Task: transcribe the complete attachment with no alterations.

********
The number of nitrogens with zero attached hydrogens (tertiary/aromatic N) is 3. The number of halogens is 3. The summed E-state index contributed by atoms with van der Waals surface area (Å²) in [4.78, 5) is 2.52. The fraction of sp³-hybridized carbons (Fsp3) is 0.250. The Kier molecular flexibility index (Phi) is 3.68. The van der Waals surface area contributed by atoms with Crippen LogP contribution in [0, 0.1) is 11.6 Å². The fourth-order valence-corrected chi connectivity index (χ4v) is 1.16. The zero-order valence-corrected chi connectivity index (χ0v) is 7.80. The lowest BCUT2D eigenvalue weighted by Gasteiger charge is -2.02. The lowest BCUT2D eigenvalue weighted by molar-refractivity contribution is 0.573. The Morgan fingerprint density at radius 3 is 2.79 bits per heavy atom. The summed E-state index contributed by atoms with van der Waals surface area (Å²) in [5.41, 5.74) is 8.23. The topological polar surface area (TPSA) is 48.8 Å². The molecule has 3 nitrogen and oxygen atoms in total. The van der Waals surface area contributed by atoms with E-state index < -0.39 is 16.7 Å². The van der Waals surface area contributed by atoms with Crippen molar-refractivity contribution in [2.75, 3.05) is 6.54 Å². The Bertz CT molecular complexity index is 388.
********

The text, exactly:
The number of nitrogens with zero attached hydrogens (tertiary/aromatic N) is 3. The number of halogens is 3. The summed E-state index contributed by atoms with van der Waals surface area (Å²) in [4.78, 5) is 2.52. The fraction of sp³-hybridized carbons (Fsp3) is 0.250. The Kier molecular flexibility index (Phi) is 3.68. The van der Waals surface area contributed by atoms with Crippen LogP contribution in [0, 0.1) is 11.6 Å². The fourth-order valence-corrected chi connectivity index (χ4v) is 1.16. The zero-order valence-corrected chi connectivity index (χ0v) is 7.80. The lowest BCUT2D eigenvalue weighted by Gasteiger charge is -2.02. The lowest BCUT2D eigenvalue weighted by molar-refractivity contribution is 0.573. The Morgan fingerprint density at radius 3 is 2.79 bits per heavy atom. The summed E-state index contributed by atoms with van der Waals surface area (Å²) in [5.41, 5.74) is 8.23. The topological polar surface area (TPSA) is 48.8 Å². The molecule has 3 nitrogen and oxygen atoms in total. The van der Waals surface area contributed by atoms with E-state index < -0.39 is 16.7 Å². The van der Waals surface area contributed by atoms with Crippen molar-refractivity contribution in [2.75, 3.05) is 6.54 Å². The Bertz CT molecular complexity index is 388.